Capitol Hill activist Jim Lawlor may want to stop by the workshop to pick up a weapon for himself. The normally peaceful Lawlor became incensed last week after his car was stolen from right under his nose. Not that Lawlor should be surprised that his ’93 Grand Am got heisted: He left it running, keys in the ignition, while he stopped in front of a Capitol Hill house to hand something to a neighbor. In those few seconds, a passer-by slid behind the wheel and drove off.
But Lawlor got lucky. Eighteen hours later, he found his car—unscathed—parked outside his house. When the car was stolen, the back seat was full of Clinton/Gore campaign literature. Perhaps the thief thought he had gotten in over his head and should return the car before the Secret Service started hunting for him. LL is going to start carrying around Clinton/Gore brochures in our back seat to see if they really do prevent crime….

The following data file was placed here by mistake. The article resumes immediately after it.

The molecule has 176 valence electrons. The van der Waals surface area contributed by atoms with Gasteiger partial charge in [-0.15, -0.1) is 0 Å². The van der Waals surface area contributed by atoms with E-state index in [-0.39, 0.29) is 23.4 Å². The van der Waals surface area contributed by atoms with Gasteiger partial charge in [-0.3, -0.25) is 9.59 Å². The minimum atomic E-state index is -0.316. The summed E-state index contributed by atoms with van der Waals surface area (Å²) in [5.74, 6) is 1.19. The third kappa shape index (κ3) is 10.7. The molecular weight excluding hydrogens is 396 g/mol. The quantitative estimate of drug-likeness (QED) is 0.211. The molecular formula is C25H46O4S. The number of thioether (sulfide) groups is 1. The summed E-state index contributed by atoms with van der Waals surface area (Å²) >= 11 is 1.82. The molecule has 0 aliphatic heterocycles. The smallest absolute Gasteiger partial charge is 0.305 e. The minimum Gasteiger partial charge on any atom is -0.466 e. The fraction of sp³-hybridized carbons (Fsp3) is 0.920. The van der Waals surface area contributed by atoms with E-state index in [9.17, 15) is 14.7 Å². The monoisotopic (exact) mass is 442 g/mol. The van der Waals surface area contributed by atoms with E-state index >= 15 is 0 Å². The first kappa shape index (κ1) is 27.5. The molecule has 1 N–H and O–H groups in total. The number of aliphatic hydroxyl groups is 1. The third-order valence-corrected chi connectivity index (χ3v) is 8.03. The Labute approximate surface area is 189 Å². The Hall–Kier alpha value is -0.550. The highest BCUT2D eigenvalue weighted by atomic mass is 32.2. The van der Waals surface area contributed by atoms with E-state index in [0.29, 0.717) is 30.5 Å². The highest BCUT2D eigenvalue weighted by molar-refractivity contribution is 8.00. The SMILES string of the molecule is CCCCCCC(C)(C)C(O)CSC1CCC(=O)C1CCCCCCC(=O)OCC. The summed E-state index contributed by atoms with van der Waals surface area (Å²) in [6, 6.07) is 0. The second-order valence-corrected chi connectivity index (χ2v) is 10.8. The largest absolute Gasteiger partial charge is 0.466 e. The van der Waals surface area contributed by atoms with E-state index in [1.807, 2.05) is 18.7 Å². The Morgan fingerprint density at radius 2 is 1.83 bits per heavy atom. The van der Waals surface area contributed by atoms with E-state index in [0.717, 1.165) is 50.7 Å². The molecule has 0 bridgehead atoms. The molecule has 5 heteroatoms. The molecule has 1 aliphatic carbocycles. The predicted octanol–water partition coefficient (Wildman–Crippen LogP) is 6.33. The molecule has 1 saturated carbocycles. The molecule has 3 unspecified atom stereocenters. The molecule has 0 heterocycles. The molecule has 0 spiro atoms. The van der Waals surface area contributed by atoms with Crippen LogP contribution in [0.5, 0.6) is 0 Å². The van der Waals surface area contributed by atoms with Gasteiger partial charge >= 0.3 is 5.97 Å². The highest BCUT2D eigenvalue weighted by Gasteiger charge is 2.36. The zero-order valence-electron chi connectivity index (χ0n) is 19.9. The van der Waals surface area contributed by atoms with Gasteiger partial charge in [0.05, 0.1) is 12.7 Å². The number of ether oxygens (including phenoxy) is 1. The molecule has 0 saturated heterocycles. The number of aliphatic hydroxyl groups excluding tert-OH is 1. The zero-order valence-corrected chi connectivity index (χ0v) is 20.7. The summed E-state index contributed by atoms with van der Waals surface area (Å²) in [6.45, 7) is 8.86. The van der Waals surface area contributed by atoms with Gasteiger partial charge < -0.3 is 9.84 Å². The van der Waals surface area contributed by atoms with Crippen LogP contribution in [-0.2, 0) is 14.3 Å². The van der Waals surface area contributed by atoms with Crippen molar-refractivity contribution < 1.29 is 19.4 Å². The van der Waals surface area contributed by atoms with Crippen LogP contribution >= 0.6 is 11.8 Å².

A last item on the crime beat. On Valentine’s Day, D.C. school employees observed an MPD officer “displaying inappropriate behavior while nude” at the Weatherless Building, C and Burns Streets SE. According to the report filed with the Board of Education last week, “the officer was taken into custody by the department’s internal affairs branch.”
The incident occurred in the evening, and was not witnessed by any students at the former Ward 7 elementary school (it is now used for alternative educational programs). But the report touched off wild speculation over what exactly would constitute “appropriate behavior” for a nude police officer….